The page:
Evans' entire shtick is to compare virtual reality devices with gaming because the initial experience is awe-inspiring, but the games have yet to catch up to the introductory experience. He seems to forget that the most popular VR headset today (the Oculus Quest) is essentially an Android cellphone. That speaks a lot to how far mobile technology has come with graphics rendering. Many of the games from 3rd-party developers are not VR-specific games, but ports of mobile and PC games, as they attempt to diversify their monetary streams. This has resulted in an application store with less-than-ideal resolution. Evans' acknowledges this. In fact, Evans makes several key points about excuses that VR apologists come up with:
One is that you can't really do apps and productivity yet because the screens aren't high enough resolution to read text, so we can't yet work in a 360 degree virtual sphere, and that will come. Another is that the headsets need to be even smaller and even lighter, and do pass-through so you can see the room around you. Yet another is that we just have to keep waiting, and in particular wait for a larger installed base (presumably driven by those deep-and-narrow games sales), and the innovation will somehow kick in.
You can disregard the last point. Even if the installation base isn't larger enough, a lot of enthusiasm and innovation is coming from the developer base and niche areas. Microsoft's XBox Kinect was a failure, but people are still innovating with it for facial recognition technology and robotics. Sometimes outcomes aren't readily apparent, and the natural shift to "installation base" as a reason is simply the default stance for business analysis in an extractive economy: Value can only be gained or apparent with consumption.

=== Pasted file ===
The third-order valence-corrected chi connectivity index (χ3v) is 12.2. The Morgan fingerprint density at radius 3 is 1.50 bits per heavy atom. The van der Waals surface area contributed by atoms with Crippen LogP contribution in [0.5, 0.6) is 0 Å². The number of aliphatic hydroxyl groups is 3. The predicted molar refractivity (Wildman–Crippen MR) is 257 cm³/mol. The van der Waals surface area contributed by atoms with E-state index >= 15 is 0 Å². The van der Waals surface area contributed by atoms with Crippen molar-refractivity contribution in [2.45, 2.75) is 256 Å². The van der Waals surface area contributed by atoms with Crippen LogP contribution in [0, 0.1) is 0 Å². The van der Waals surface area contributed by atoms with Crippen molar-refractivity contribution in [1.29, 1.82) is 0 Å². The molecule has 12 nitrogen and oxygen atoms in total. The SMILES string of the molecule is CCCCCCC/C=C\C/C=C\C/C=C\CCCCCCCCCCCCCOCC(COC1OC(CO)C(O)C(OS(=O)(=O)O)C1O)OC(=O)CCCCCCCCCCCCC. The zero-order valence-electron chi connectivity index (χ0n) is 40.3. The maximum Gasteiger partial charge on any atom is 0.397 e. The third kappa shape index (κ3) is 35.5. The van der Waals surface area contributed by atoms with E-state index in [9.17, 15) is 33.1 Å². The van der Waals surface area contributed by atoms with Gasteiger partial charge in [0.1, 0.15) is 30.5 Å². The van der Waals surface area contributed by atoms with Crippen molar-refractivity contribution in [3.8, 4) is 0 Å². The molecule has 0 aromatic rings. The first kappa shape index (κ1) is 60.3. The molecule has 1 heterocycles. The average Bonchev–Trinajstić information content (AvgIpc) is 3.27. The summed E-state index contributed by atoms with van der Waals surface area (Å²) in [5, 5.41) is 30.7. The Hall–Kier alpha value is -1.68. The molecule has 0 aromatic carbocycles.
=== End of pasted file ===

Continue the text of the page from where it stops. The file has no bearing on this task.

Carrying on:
The first two points are incredibly valid. Even with 4K resolution, YouTube 360 in the Oculus is jarringly blurry with most videos, especially when combined with the screen door effect. In fact, I would argue that the screen door effect is a bigger detractor than the resolution. Some high definition and 4K videos look great, but are held back by the nature of pixel-based screens. These things have made gaming the default utility of the device because without clarity, real-world explorations through video are simply a novelty.
Additionally, with VR, productivity applications aren't going to be useful with a headset as bulky as the Oculus. Actually, despite the bulkiness, the headset is quite comfortable. Nobody wants to sit with it on his or her head for 8 hours though. If we accept Moore's Law (and we should never accept this as the sole component for forecasting, but we'll speculate here), we can assume that headsets will reduce in size. Although Magic Leap has been a disappointment as a company, the device is lighter weight than the Oculus. Google might have given up on Google Glass for consumers, but the augmented reality (AR) device showed the potential for size reduction. Now with rumors every other month of Apple jumping into the VR game, we can expect that competition to corner the mark will push innovation.